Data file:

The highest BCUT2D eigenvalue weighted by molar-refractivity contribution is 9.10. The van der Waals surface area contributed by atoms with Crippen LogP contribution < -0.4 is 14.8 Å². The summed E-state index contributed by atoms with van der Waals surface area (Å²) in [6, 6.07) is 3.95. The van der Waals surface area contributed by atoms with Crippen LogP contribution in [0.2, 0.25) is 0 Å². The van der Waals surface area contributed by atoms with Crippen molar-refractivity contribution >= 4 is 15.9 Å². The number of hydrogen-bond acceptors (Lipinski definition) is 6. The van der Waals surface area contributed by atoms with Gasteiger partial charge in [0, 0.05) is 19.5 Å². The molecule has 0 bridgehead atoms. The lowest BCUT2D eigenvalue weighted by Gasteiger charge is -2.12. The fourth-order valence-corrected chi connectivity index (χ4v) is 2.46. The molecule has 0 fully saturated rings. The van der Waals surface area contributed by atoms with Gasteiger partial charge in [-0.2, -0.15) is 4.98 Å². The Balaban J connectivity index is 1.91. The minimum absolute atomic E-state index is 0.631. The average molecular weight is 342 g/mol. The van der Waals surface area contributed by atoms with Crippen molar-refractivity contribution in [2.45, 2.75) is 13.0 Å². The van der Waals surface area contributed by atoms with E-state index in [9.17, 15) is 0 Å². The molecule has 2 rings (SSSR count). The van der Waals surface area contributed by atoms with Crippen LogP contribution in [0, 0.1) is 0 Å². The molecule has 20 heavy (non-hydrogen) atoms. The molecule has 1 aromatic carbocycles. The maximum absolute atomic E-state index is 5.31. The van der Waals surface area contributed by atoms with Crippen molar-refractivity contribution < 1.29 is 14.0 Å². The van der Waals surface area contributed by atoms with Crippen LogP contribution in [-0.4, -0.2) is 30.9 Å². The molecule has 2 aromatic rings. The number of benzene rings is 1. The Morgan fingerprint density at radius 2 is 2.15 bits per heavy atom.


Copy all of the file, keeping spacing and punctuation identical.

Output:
The highest BCUT2D eigenvalue weighted by molar-refractivity contribution is 9.10. The van der Waals surface area contributed by atoms with Crippen LogP contribution < -0.4 is 14.8 Å². The summed E-state index contributed by atoms with van der Waals surface area (Å²) in [6, 6.07) is 3.95. The van der Waals surface area contributed by atoms with Crippen LogP contribution in [0.2, 0.25) is 0 Å². The van der Waals surface area contributed by atoms with Crippen molar-refractivity contribution >= 4 is 15.9 Å². The number of hydrogen-bond acceptors (Lipinski definition) is 6. The van der Waals surface area contributed by atoms with Gasteiger partial charge in [0, 0.05) is 19.5 Å². The molecule has 0 bridgehead atoms. The lowest BCUT2D eigenvalue weighted by Gasteiger charge is -2.12. The fourth-order valence-corrected chi connectivity index (χ4v) is 2.46. The molecule has 0 fully saturated rings. The van der Waals surface area contributed by atoms with Gasteiger partial charge in [-0.2, -0.15) is 4.98 Å². The Balaban J connectivity index is 1.91. The minimum absolute atomic E-state index is 0.631. The average molecular weight is 342 g/mol. The van der Waals surface area contributed by atoms with Crippen molar-refractivity contribution in [2.45, 2.75) is 13.0 Å². The van der Waals surface area contributed by atoms with E-state index in [9.17, 15) is 0 Å². The molecule has 2 rings (SSSR count). The van der Waals surface area contributed by atoms with Crippen LogP contribution in [0, 0.1) is 0 Å². The molecule has 20 heavy (non-hydrogen) atoms. The molecule has 1 aromatic carbocycles. The maximum absolute atomic E-state index is 5.31. The van der Waals surface area contributed by atoms with Crippen molar-refractivity contribution < 1.29 is 14.0 Å². The van der Waals surface area contributed by atoms with Crippen LogP contribution in [-0.4, -0.2) is 30.9 Å². The molecule has 2 aromatic rings. The number of benzene rings is 1. The Morgan fingerprint density at radius 2 is 2.15 bits per heavy atom.